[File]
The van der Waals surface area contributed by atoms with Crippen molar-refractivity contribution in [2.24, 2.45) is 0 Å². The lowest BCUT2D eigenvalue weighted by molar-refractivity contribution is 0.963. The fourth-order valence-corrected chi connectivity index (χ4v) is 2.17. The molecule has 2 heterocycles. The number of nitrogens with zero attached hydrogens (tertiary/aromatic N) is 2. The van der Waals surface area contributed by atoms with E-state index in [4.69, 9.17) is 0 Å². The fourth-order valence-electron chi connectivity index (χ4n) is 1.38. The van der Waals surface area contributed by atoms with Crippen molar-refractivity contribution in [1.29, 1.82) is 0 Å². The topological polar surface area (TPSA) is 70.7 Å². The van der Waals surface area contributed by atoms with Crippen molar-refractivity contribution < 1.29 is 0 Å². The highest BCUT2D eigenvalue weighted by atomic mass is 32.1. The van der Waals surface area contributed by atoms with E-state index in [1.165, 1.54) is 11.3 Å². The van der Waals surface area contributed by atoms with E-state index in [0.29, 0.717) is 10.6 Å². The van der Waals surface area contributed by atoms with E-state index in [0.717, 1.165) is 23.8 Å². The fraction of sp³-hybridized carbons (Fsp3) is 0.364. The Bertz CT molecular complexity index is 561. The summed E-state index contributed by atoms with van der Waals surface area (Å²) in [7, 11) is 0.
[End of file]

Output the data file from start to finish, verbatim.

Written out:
The van der Waals surface area contributed by atoms with Crippen molar-refractivity contribution in [2.24, 2.45) is 0 Å². The lowest BCUT2D eigenvalue weighted by molar-refractivity contribution is 0.963. The fourth-order valence-corrected chi connectivity index (χ4v) is 2.17. The molecule has 2 heterocycles. The number of nitrogens with zero attached hydrogens (tertiary/aromatic N) is 2. The van der Waals surface area contributed by atoms with E-state index in [4.69, 9.17) is 0 Å². The fourth-order valence-electron chi connectivity index (χ4n) is 1.38. The van der Waals surface area contributed by atoms with Crippen molar-refractivity contribution in [1.29, 1.82) is 0 Å². The topological polar surface area (TPSA) is 70.7 Å². The van der Waals surface area contributed by atoms with Crippen molar-refractivity contribution < 1.29 is 0 Å². The highest BCUT2D eigenvalue weighted by atomic mass is 32.1. The van der Waals surface area contributed by atoms with E-state index in [1.165, 1.54) is 11.3 Å². The van der Waals surface area contributed by atoms with E-state index in [0.29, 0.717) is 10.6 Å². The van der Waals surface area contributed by atoms with E-state index in [0.717, 1.165) is 23.8 Å². The fraction of sp³-hybridized carbons (Fsp3) is 0.364. The Bertz CT molecular complexity index is 561. The summed E-state index contributed by atoms with van der Waals surface area (Å²) in [7, 11) is 0.